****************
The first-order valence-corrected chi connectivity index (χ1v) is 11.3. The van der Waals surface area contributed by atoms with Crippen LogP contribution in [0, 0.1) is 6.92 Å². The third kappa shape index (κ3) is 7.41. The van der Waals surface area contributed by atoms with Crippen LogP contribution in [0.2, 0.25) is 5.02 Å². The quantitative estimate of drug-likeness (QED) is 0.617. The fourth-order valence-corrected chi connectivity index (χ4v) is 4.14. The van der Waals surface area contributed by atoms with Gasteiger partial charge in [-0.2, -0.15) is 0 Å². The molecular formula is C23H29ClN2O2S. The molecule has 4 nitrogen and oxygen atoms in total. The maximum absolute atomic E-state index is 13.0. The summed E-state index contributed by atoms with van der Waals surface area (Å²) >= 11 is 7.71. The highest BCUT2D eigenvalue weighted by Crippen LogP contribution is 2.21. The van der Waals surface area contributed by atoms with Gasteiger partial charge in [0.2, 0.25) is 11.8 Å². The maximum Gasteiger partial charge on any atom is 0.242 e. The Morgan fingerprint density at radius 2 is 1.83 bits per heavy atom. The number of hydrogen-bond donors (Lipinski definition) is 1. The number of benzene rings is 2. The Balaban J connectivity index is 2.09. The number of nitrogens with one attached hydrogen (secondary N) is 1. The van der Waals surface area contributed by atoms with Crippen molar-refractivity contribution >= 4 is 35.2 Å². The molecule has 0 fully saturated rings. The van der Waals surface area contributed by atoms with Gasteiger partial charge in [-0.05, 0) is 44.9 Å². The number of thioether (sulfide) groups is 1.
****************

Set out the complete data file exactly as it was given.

The first-order valence-corrected chi connectivity index (χ1v) is 11.3. The van der Waals surface area contributed by atoms with Crippen LogP contribution in [0, 0.1) is 6.92 Å². The third kappa shape index (κ3) is 7.41. The van der Waals surface area contributed by atoms with Crippen LogP contribution in [0.2, 0.25) is 5.02 Å². The quantitative estimate of drug-likeness (QED) is 0.617. The fourth-order valence-corrected chi connectivity index (χ4v) is 4.14. The van der Waals surface area contributed by atoms with Gasteiger partial charge in [-0.2, -0.15) is 0 Å². The molecular formula is C23H29ClN2O2S. The molecule has 4 nitrogen and oxygen atoms in total. The maximum absolute atomic E-state index is 13.0. The summed E-state index contributed by atoms with van der Waals surface area (Å²) >= 11 is 7.71. The highest BCUT2D eigenvalue weighted by Crippen LogP contribution is 2.21. The van der Waals surface area contributed by atoms with Gasteiger partial charge in [0.2, 0.25) is 11.8 Å². The maximum Gasteiger partial charge on any atom is 0.242 e. The Morgan fingerprint density at radius 2 is 1.83 bits per heavy atom. The number of hydrogen-bond donors (Lipinski definition) is 1. The number of benzene rings is 2. The Balaban J connectivity index is 2.09. The number of nitrogens with one attached hydrogen (secondary N) is 1. The van der Waals surface area contributed by atoms with Crippen molar-refractivity contribution >= 4 is 35.2 Å². The molecule has 0 fully saturated rings. The van der Waals surface area contributed by atoms with Gasteiger partial charge in [-0.05, 0) is 44.9 Å². The number of thioether (sulfide) groups is 1.